And I'd say, "And how many people carry an EpiPen for a beloved child or grandchild, or for yourself?" By the time I do those three questions, you'd hit almost everyone in the room. That's something where our federal government could step in and say, "Look, we're going to let out contracts to produce those things at low cost." An EpiPen that costs $100, that makes no sense at all. Insulin that families are paying an arm and a leg for, this is a drug that's been around for a hundred years. We need a federal government not on the side of big pharmaceutical companies; we need a federal government on the side of the people. And the best way to do that is just take some very concrete steps with some specific drugs, bring down those prices. The drug companies will still be making plenty of money, but American families will have some more relief.
MS. ALEMANY: And Senator Warren, there's much discussion in your book about the topic of gender, but you never directly attribute your loss to sexism. Do you believe that you lost the presidential race, the Democratic primary, because Democrats are still biased and uncomfortable with the idea of electing a female president?
SEN. WARREN: Look, like I said, I just try to give an honest account. I talk about the questions I got asked, I talk about the coverage, but I didn't write this to look backwards. I wrote it to try to bring in more women, to try to inspire more young women to run. I wrote it to talk about what it meant to get out on that stage and to be able to fight for things I believe in. I wrote it to remind everyone what all the pinky promises were about. I really believe that fighting for what you believe in, and doing it, with all those detailed plans is a way that we move and make change.
I didn't win the primary, obviously--spoiler alert. I'm not president. But I put together a lot of plans and I went out and fought for them and talked to a lot of people about them. And today, some of those plans are still moving forward and I'm still fighting for them. They are bits and parts of other things. Sometimes they're plans on their own, like forgiving $50,000 of student loan debt, or universal preschool and universal childcare, a wealth tax, a way to raise revenue from the richest in our nation.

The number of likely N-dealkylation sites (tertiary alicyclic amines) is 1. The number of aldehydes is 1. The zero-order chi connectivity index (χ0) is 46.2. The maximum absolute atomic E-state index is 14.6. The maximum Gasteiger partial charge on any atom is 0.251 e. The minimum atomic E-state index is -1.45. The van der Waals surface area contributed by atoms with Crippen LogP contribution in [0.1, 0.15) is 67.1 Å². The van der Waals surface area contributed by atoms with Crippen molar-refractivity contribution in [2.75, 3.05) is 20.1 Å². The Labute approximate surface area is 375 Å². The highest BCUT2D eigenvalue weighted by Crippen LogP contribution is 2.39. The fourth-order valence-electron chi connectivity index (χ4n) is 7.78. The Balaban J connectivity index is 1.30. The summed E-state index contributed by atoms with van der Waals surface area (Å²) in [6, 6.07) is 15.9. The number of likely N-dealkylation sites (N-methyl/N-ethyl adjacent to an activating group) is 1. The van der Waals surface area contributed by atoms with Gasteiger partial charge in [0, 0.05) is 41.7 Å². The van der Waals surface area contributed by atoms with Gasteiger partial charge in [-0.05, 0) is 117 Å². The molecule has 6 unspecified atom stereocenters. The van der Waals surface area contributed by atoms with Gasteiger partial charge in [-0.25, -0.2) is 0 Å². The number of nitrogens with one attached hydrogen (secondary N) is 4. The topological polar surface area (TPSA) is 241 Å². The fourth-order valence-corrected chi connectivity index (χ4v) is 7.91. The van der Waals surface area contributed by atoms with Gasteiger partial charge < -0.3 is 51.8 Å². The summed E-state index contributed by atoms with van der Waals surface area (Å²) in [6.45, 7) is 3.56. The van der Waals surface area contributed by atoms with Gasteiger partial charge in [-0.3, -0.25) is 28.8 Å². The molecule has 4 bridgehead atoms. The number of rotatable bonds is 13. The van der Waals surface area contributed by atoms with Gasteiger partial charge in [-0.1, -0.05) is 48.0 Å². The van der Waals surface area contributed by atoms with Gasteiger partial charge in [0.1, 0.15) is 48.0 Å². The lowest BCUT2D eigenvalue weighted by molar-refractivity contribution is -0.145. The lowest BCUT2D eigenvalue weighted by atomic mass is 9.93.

This--we need an agenda, an overall vision of where we're headed, and "Persist" is about that agenda. It's about why it's personal to me, why it's personal to you, and what we can do to make it the law. We've got our toes on the line. This book is about the next hundred days in America, where we go from here.
MS. ALEMANY: Do you believe, though, if you were a man, that you would have been the Democratic nominee instead of Joe Biden?
SEN. WARREN: I think that Joe Biden is doing a great job as president. My job is to help him succeed.
MS. ALEMANY: Senator Warren, unfortunately, that's all the time we have today, but thank you so much for joining us, and good luck with the book tour.
SEN. WARREN: Thank you very much.
MS. ALEMANY: And everyone else, thanks again for joining us. Please stay tuned. We've got another interview coming up at 11:00 a.m. with Mayor Muriel Bowser; and at 1:00 p.m., we have another panel with digital innovation, IBM Chairman and CEO, Arvind Krishna; and at 3:00 p.m., a new HBO documentary, "The Crime of the Century," it's a conversation with Alex Gibney, Scott Higham and Sari Horwitz.
Thanks so much for joining us. We'll see you later.